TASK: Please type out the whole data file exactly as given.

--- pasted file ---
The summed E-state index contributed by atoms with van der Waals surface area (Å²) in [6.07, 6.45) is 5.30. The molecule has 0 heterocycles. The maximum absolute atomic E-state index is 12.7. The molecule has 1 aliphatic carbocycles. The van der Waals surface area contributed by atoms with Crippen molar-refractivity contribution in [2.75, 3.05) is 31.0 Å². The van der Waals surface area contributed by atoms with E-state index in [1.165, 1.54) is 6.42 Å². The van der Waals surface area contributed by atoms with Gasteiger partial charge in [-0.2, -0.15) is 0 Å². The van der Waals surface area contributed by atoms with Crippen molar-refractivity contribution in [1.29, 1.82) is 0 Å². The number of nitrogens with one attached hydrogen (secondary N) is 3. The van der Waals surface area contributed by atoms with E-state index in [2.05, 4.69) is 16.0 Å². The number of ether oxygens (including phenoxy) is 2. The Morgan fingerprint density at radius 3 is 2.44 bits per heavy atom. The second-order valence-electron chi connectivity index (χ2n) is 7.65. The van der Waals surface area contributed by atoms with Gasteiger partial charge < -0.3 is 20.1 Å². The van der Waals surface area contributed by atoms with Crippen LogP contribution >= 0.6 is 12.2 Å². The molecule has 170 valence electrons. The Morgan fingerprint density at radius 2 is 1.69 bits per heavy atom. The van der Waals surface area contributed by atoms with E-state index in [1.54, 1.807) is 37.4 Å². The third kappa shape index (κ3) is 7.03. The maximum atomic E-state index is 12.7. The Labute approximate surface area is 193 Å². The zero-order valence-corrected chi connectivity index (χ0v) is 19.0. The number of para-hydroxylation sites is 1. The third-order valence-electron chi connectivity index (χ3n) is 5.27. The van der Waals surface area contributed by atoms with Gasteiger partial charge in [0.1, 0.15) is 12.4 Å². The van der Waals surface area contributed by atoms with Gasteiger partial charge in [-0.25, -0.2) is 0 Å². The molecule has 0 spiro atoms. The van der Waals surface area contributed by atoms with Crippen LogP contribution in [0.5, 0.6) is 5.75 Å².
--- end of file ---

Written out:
The summed E-state index contributed by atoms with van der Waals surface area (Å²) in [6.07, 6.45) is 5.30. The molecule has 0 heterocycles. The maximum absolute atomic E-state index is 12.7. The molecule has 1 aliphatic carbocycles. The van der Waals surface area contributed by atoms with Crippen molar-refractivity contribution in [2.75, 3.05) is 31.0 Å². The van der Waals surface area contributed by atoms with E-state index in [1.165, 1.54) is 6.42 Å². The van der Waals surface area contributed by atoms with Gasteiger partial charge in [-0.2, -0.15) is 0 Å². The van der Waals surface area contributed by atoms with Crippen molar-refractivity contribution in [1.29, 1.82) is 0 Å². The number of nitrogens with one attached hydrogen (secondary N) is 3. The van der Waals surface area contributed by atoms with E-state index in [2.05, 4.69) is 16.0 Å². The number of ether oxygens (including phenoxy) is 2. The Morgan fingerprint density at radius 3 is 2.44 bits per heavy atom. The second-order valence-electron chi connectivity index (χ2n) is 7.65. The van der Waals surface area contributed by atoms with Gasteiger partial charge < -0.3 is 20.1 Å². The van der Waals surface area contributed by atoms with Crippen LogP contribution >= 0.6 is 12.2 Å². The molecule has 170 valence electrons. The Morgan fingerprint density at radius 2 is 1.69 bits per heavy atom. The van der Waals surface area contributed by atoms with E-state index in [1.54, 1.807) is 37.4 Å². The third kappa shape index (κ3) is 7.03. The maximum atomic E-state index is 12.7. The Labute approximate surface area is 193 Å². The zero-order valence-corrected chi connectivity index (χ0v) is 19.0. The number of para-hydroxylation sites is 1. The third-order valence-electron chi connectivity index (χ3n) is 5.27. The van der Waals surface area contributed by atoms with Gasteiger partial charge in [0.1, 0.15) is 12.4 Å². The van der Waals surface area contributed by atoms with Gasteiger partial charge in [-0.25, -0.2) is 0 Å². The molecule has 0 spiro atoms. The van der Waals surface area contributed by atoms with Crippen LogP contribution in [0.5, 0.6) is 5.75 Å².